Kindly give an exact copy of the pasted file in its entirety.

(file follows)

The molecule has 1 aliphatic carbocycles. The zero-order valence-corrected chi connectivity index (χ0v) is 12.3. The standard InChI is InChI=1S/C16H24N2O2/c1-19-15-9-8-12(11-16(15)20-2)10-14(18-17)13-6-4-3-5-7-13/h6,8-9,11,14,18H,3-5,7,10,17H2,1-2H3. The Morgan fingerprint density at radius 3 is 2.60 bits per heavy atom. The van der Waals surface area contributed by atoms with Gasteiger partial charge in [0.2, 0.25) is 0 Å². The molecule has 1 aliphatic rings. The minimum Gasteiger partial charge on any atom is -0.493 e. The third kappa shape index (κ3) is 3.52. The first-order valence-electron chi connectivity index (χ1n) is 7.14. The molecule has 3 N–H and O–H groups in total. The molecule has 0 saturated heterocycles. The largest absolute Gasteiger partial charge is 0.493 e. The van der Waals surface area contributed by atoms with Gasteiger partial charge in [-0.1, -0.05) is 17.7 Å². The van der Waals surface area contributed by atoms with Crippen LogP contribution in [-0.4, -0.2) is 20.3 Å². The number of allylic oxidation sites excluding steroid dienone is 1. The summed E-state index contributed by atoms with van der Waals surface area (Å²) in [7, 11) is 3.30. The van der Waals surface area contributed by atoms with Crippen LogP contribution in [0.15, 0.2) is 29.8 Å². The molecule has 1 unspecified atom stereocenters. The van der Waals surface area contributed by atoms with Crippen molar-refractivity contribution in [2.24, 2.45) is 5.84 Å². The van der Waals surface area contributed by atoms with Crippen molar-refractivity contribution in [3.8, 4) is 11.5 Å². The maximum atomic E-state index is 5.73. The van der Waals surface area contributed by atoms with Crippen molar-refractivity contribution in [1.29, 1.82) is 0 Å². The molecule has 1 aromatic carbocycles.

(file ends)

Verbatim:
The molecule has 1 aliphatic carbocycles. The zero-order valence-corrected chi connectivity index (χ0v) is 12.3. The standard InChI is InChI=1S/C16H24N2O2/c1-19-15-9-8-12(11-16(15)20-2)10-14(18-17)13-6-4-3-5-7-13/h6,8-9,11,14,18H,3-5,7,10,17H2,1-2H3. The Morgan fingerprint density at radius 3 is 2.60 bits per heavy atom. The van der Waals surface area contributed by atoms with Gasteiger partial charge in [0.2, 0.25) is 0 Å². The molecule has 1 aliphatic rings. The minimum Gasteiger partial charge on any atom is -0.493 e. The third kappa shape index (κ3) is 3.52. The first-order valence-electron chi connectivity index (χ1n) is 7.14. The molecule has 3 N–H and O–H groups in total. The molecule has 0 saturated heterocycles. The largest absolute Gasteiger partial charge is 0.493 e. The van der Waals surface area contributed by atoms with Gasteiger partial charge in [-0.1, -0.05) is 17.7 Å². The van der Waals surface area contributed by atoms with Crippen LogP contribution in [-0.4, -0.2) is 20.3 Å². The number of allylic oxidation sites excluding steroid dienone is 1. The summed E-state index contributed by atoms with van der Waals surface area (Å²) in [7, 11) is 3.30. The van der Waals surface area contributed by atoms with Crippen LogP contribution in [0.15, 0.2) is 29.8 Å². The molecule has 1 unspecified atom stereocenters. The van der Waals surface area contributed by atoms with Crippen molar-refractivity contribution in [2.24, 2.45) is 5.84 Å². The van der Waals surface area contributed by atoms with Crippen molar-refractivity contribution in [3.8, 4) is 11.5 Å². The maximum atomic E-state index is 5.73. The van der Waals surface area contributed by atoms with Crippen molar-refractivity contribution in [1.29, 1.82) is 0 Å². The molecule has 1 aromatic carbocycles.